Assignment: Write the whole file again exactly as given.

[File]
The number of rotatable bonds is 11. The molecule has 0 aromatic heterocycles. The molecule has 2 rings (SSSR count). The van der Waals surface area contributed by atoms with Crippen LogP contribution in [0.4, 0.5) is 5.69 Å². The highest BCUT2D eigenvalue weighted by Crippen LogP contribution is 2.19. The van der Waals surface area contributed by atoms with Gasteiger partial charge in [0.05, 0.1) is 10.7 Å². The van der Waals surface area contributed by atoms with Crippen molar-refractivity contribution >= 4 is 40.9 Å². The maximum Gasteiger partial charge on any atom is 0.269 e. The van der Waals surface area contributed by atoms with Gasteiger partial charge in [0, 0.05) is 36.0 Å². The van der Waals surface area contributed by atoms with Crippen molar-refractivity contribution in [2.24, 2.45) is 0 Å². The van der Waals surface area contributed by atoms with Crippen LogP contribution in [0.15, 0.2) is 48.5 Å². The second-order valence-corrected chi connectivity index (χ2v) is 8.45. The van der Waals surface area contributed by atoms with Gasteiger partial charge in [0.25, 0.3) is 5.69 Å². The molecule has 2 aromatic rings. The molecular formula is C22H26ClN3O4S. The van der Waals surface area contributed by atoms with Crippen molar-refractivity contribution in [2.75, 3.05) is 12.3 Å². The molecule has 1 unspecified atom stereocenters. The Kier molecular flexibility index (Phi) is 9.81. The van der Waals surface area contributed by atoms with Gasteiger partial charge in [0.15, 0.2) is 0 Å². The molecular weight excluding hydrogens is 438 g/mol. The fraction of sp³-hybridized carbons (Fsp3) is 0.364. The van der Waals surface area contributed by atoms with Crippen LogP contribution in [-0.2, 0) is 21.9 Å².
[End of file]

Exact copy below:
The number of rotatable bonds is 11. The molecule has 0 aromatic heterocycles. The molecule has 2 rings (SSSR count). The van der Waals surface area contributed by atoms with Crippen LogP contribution in [0.4, 0.5) is 5.69 Å². The highest BCUT2D eigenvalue weighted by Crippen LogP contribution is 2.19. The van der Waals surface area contributed by atoms with Gasteiger partial charge in [0.05, 0.1) is 10.7 Å². The van der Waals surface area contributed by atoms with Crippen molar-refractivity contribution >= 4 is 40.9 Å². The maximum Gasteiger partial charge on any atom is 0.269 e. The van der Waals surface area contributed by atoms with Gasteiger partial charge in [0, 0.05) is 36.0 Å². The van der Waals surface area contributed by atoms with Crippen molar-refractivity contribution in [2.24, 2.45) is 0 Å². The van der Waals surface area contributed by atoms with Crippen LogP contribution in [0.15, 0.2) is 48.5 Å². The second-order valence-corrected chi connectivity index (χ2v) is 8.45. The van der Waals surface area contributed by atoms with Gasteiger partial charge in [0.25, 0.3) is 5.69 Å². The molecule has 2 aromatic rings. The molecular formula is C22H26ClN3O4S. The van der Waals surface area contributed by atoms with Crippen molar-refractivity contribution in [2.75, 3.05) is 12.3 Å². The molecule has 1 unspecified atom stereocenters. The Kier molecular flexibility index (Phi) is 9.81. The van der Waals surface area contributed by atoms with Gasteiger partial charge in [0.15, 0.2) is 0 Å². The molecular weight excluding hydrogens is 438 g/mol. The fraction of sp³-hybridized carbons (Fsp3) is 0.364. The van der Waals surface area contributed by atoms with Crippen LogP contribution in [-0.2, 0) is 21.9 Å².